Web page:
Government policies have frequently compounded the environmental damage that farming can cause. In the rich countries, subsidies for growing crops and price supports for farm output drive up the price of land.The annual value of these subsidies is immense: about $250 billion, or more than all World Bank lending in the 1980s.To increase the output of crops per acre, a farmer's easiest option is to use more of the most readily available inputs: fertilisers and pesticides. Fertiliser use doubled in Denmark in the period 1960-1985 and increased in The Netherlands by 150 per cent. The quantity of pesticides applied has risen too; by 69 per cent In 1975-1984 in Denmark, for example, with a rise of 115 per cent in the frequency of application in the three years from 1981.

    In the late 1980s and early 1990s some efforts were made to reduce farm subsidies. The most dramatic example was that of New Zealand, which scrapped most farm support in 1984. A study of the environmental effects, conducted in 1993, found that the end of fertiliser subsidies had been followed by a fall in fertiliser use (a fall compounded by the decline in world commodity prices, which cut farm incomes). The removal of subsidies also stopped land-clearing and over-stocking, which in the past had been the principal causes of erosion. Farms began to diversify. The one kind of subsidy whose removal appeared to have been bad for the environment was the subsidy to manage soil eroslon,

    In less enlightened countries, and in the European Union, the trend has been to reduce rather than eliminate subsidies, and to introduce new payments to encourage farmers to treat their land In environmentally friendlier ways, or to leave it follow. It may sound strange but such payments need to be higher than the existing incentives for farmers to grow food crops. Farmers, however, dislike being paid to do nothing. In several countries they have become interested in the possibility of using fuel produced from crop residues either as a replacement for petrol (as ethanol) or as fuel for power stations (as biomass). Such fuels produce far less carbon dioxide than coal or oil, and absorb carbon dioxide as they grow.They are therefore less likely to contribute to the greenhouse effect. But they die rarely competitive with fossil fuels unless subsidised - and growing them does no less environmental harm than other crops.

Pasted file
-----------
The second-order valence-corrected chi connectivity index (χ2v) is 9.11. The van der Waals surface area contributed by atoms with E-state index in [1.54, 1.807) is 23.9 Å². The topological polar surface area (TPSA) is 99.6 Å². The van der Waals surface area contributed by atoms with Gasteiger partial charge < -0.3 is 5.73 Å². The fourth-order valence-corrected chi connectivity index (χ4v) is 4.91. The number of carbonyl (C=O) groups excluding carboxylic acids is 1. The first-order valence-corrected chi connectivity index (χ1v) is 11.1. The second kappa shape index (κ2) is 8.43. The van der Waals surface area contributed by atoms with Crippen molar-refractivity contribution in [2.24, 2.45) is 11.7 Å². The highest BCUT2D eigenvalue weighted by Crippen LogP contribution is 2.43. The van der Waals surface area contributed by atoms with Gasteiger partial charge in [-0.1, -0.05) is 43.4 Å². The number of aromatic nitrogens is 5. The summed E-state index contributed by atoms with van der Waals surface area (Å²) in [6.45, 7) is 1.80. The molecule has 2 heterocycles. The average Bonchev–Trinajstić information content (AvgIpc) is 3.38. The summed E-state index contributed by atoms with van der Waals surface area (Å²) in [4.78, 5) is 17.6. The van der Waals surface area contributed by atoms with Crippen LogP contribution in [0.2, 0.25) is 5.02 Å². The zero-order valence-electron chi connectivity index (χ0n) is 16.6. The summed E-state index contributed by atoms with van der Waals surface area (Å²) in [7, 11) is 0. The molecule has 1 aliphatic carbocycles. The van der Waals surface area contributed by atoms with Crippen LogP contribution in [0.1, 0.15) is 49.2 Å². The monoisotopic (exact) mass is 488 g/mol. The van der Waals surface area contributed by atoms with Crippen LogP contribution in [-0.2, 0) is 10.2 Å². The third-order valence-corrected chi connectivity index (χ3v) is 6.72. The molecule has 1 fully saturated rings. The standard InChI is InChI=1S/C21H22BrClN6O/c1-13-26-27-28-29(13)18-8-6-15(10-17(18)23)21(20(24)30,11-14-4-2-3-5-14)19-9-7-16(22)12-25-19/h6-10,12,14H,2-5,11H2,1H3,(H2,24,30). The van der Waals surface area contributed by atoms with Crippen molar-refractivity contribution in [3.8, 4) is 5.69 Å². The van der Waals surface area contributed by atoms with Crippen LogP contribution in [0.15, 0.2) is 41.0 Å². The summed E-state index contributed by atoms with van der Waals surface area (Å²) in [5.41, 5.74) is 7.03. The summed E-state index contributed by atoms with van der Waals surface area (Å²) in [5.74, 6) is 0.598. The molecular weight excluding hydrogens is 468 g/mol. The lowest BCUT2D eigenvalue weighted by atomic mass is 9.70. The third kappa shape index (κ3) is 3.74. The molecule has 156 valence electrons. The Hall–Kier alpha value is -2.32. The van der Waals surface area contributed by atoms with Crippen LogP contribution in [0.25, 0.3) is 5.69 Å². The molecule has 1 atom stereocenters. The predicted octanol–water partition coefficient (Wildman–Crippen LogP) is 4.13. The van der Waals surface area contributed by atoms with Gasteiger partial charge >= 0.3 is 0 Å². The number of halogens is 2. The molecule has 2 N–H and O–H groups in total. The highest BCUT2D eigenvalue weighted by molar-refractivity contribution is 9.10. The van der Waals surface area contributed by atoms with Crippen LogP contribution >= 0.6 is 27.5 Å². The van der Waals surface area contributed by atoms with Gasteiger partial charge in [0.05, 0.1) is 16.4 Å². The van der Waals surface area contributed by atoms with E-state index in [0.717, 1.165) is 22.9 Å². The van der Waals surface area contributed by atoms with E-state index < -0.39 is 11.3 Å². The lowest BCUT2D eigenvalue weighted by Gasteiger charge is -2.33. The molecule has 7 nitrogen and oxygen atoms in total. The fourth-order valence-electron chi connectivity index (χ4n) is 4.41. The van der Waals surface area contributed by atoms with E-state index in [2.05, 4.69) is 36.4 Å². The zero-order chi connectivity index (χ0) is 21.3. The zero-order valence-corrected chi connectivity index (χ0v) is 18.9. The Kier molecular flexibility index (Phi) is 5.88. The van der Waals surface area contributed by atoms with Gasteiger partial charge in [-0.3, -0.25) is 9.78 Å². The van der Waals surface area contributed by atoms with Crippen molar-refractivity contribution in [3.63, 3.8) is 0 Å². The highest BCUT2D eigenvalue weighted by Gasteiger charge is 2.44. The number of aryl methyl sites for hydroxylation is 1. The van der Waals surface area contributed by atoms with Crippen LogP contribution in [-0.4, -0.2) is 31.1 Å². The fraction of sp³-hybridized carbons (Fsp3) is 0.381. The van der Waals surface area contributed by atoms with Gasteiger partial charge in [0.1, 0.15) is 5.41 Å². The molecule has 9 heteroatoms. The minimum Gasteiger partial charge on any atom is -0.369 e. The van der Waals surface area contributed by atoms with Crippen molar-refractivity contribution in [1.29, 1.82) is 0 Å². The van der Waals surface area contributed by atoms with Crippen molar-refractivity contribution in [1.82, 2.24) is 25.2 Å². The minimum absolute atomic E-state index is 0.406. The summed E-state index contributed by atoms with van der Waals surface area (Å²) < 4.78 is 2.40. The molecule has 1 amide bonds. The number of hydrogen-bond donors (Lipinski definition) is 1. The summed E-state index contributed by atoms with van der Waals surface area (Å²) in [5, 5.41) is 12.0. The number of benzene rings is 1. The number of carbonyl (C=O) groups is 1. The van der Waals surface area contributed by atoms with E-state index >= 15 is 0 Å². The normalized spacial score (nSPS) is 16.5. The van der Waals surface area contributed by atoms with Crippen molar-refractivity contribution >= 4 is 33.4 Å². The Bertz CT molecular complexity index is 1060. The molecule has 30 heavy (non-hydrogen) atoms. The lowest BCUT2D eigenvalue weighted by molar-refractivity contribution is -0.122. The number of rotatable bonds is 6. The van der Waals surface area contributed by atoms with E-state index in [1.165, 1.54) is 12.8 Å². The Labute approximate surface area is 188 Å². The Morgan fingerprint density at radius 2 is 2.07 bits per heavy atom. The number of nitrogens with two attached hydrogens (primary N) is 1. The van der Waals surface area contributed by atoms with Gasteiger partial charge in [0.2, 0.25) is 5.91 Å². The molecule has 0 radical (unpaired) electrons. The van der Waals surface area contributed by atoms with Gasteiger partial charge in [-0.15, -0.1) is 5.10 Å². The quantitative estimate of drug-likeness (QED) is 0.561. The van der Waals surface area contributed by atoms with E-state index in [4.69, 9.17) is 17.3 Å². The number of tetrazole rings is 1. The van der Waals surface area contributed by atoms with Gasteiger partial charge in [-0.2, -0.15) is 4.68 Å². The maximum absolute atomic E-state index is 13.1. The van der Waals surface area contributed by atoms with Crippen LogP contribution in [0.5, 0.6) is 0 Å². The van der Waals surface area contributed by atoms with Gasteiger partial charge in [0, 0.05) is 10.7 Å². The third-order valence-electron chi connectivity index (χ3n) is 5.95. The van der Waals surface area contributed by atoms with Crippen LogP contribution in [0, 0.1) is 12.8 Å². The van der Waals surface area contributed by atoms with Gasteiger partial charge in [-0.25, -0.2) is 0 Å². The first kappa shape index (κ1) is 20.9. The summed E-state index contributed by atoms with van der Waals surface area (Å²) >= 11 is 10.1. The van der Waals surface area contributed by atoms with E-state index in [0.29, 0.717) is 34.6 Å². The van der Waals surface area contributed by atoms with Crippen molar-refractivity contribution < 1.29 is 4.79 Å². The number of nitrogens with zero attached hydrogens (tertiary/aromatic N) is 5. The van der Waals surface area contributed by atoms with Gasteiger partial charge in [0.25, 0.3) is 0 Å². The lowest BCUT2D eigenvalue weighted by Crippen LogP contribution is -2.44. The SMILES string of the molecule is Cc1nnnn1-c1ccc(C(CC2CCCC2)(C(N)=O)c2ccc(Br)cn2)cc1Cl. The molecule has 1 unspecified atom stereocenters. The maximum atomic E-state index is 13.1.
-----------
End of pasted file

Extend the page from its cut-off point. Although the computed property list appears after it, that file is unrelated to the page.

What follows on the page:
Section E

    In poor countries, governments aggravate other sorts of damage. Subsidies for pesticides and artificial fertilisers encourage farmers to use greater quantities than are needed to get the highest economic crop yield. A study by the International Rice Research Institute Of pesticide use by farmers in South East Asia found that, with pest-resistant varieties of rice, even moderate applications of pesticide frequently cost farmers more than they saved.Such waste puts farmers on a chemical treadmill: bugs and weeds become resis-tant to poisons, so next year's poisons must be more lethal. One cost is to human health, Every year some 10,000 people die from pesticide poisoning, almost all of them in the developing countries, and another 400,000 become seriously ill. As for artificial fertilisers, their use world-wide increased by 40 per cent per unit of farmed land between the mid 1970s and late 1980s, mostly in the developing countries. Overuse of fertilisers may cause farmers to stop rotating crops or leaving their land fallow. That, In turn, may make soil erosion worse.